Isenberg Finance Professors Gain New Analytical Lens from Washington Experience
November 12, 2013
Two Isenberg finance professors returned to Isenberg with valuable new insights after recent stints at two federal regulatory agencies in Washington, D.C. Mila Getmansky Sherman spent six months at the Securities & Exchange Commission; Nikunj Kapadia spent much of a year at the U.S. Treasury Department's Office of Financial Research. Both expanded their skill sets and gained new perspectives, including an overarching appreciation of the financial system.
"Spending the last six months at the Securities and Exchange Commission (SEC) in Washington, D.C. was a fantastic experience," recalls Sherman. "My work at the SEC underscored the reality that financial markets operate in a regulatory environment. It gave me a new lens into the way that the financial system and its components work and new tools for evaluating them." Working with the SEC's Division of Economic Research Analysis and the SEC's chief economist, Craig Lewis, Sherman focused on the financial reform of money market funds and the evaluation of nonbank financial institutions as significant players in the overall financial system. She also contributed to several SEC enforcement cases.
"Congress writes the general laws, but they leave their concrete interpretation and enforcement to regulators like the SEC," observes Sherman. "The SEC subjects all rules and regulations to rigorous cost-benefit analysis," she continues. "They don't just discuss costs and benefits, they analyze them with precision." In Sherman's assessment of money market funds, that entailed analyzing actual and proposed rules such as the introduction of fees, buffers, innovations like floating net asset value, and other factors. "The SEC aims to systematically decrease financial risk for investors," remarks Sherman. "My previous research in financial crises, systemic risk, and hedge funds gave me a strong skill-set to begin with. I leveraged that in learning a great deal about money market funds."
Professor Sherman also did research that assessed risk to the financial system from major nonbank institutions, including financial insurers like AIG and Prudential. The Dodd-Frank Financial Regulatory Act, she notes, mandates evaluative oversight of all systemically important financial institutions (SIFIs), including insurers and other nonbanks. In their research, Sherman and her SEC colleagues looked at variables like an institution's size and leverage, and its interconnectedness with the rest of the financial system.
Back at Isenberg, Sherman's SEC experiences are informing her teaching and research. "I'm doing research that investigates the credit risk in the financial system by highlighting and studying explicit and implicit connections between sovereigns, global insurers, and global banks," she observes. She is also working on research of studying the role of the insurance industry in the financial markets. "And in the classroom, my students are learning that financial regulation is a critical factor in financial analysis and the financial system. For them and me, that's brought a deeper appreciation of what systemic risks are all about."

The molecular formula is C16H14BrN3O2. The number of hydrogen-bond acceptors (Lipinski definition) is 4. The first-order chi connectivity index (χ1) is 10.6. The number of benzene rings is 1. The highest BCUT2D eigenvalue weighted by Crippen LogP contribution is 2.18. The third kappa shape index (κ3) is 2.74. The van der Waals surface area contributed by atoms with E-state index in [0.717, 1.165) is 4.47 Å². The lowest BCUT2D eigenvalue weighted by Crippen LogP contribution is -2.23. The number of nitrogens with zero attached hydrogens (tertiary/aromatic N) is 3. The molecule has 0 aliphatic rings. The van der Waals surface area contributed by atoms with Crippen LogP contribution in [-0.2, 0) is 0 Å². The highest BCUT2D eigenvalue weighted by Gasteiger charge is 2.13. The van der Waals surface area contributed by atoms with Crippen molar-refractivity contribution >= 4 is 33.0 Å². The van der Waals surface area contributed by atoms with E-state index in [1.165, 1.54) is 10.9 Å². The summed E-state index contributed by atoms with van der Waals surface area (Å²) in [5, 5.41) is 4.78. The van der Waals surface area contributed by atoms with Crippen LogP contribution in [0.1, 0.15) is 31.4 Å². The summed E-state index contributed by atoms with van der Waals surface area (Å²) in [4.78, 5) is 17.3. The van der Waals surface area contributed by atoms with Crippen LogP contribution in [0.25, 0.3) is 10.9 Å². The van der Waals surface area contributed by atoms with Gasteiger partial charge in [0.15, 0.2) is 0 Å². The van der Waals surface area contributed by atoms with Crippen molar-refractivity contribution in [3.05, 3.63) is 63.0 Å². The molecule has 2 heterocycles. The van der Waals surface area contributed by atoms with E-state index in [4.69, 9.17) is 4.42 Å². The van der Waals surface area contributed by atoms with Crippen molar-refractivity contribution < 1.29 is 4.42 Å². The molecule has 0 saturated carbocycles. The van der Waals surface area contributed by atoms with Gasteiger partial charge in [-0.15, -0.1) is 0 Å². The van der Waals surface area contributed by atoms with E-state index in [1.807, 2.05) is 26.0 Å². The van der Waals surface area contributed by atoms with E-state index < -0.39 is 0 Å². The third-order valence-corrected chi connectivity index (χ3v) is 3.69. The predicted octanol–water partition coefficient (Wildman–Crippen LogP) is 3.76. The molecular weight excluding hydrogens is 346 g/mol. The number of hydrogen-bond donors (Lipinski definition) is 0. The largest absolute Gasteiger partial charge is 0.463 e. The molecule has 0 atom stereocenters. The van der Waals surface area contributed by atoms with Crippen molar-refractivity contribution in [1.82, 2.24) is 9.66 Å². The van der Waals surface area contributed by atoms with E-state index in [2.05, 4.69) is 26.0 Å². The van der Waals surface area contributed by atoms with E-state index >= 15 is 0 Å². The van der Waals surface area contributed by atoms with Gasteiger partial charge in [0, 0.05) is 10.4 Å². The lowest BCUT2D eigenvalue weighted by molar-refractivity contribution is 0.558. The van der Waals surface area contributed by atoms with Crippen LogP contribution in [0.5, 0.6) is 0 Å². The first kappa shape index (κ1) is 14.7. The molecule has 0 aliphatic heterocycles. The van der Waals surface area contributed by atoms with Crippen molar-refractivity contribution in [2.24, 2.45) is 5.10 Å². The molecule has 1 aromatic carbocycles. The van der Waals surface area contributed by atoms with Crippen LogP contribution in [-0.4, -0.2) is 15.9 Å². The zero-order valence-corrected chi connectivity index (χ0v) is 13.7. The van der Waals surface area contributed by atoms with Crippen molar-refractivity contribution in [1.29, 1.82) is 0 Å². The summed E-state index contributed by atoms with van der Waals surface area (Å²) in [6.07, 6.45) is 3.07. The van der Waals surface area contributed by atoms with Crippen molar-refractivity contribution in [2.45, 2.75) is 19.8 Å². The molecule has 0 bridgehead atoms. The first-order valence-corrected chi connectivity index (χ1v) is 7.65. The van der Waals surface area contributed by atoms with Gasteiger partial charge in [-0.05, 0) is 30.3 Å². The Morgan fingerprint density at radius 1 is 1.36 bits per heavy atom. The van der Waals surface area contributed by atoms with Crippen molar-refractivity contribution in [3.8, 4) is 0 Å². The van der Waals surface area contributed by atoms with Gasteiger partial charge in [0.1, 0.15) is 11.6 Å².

"Before the financial crisis of 2008, there was little understanding of the overarching, systemic risk in financial markets," notes Nikunj Kapadia. "The system was essentially organized by accident. When the crisis hit, it revealed severe defects in the financial plumbing."
Improving the quality of financial data for policy makers and their understanding of the financial system itself were central concerns for Kapadia during his year-long (2012) post with the U.S. Treasury Department's Office of Financial Research (OFR) in Washington. The OFR and the group that it serves-the U.S. Treasury's Financial Stability Oversight Council (FSOC)-were established by the 2010 Dodd-Frank Wall Street Reform and Consumer Protection Act, a sweeping overhaul of financial regulation in the wake of the crisis.
With the Act in place, policy makers and the public are increasingly seeing the financial forest for the trees, emphasizes Kapadia. The Council, he notes, meets periodically to identify destabilizing risks to the financial system and to promote market discipline. Its ten voting members include the directors and chairs of all of the federal government's major financial regulatory bodies. And its five nonvoting members include OFR's director, underscoring the office's critical role as provider of data for the Council's policy decisions.
At OFR, Kapadia helped set up systems for maintaining and analyzing "live" financial risk measures of the financial system. With access to transaction and position data, he researched the interconnectedness of significant players in the system, including private institutions involved in CDS (credit default swap) markets.
"We were also asked to weigh in on a variety of policy issues," Kapadia continues. "In general, our approach was broadly economic, macro-prudential rather than micro-prudential or legalistic. Among the many policymakers at the table, only we [OFR] have the mandate to gather data on all markets and participants. When our analysis was based on sensitive data, we typically spoke in generic policy terms.
"It's no surprise then that much of my research in Washington will remain unpublishable," he continues. "But I've gained terrific insights into the financial system-a more nuanced understanding of its interconnections and stress points. At Isenberg, I'm able to share many of those insights with my colleagues and students."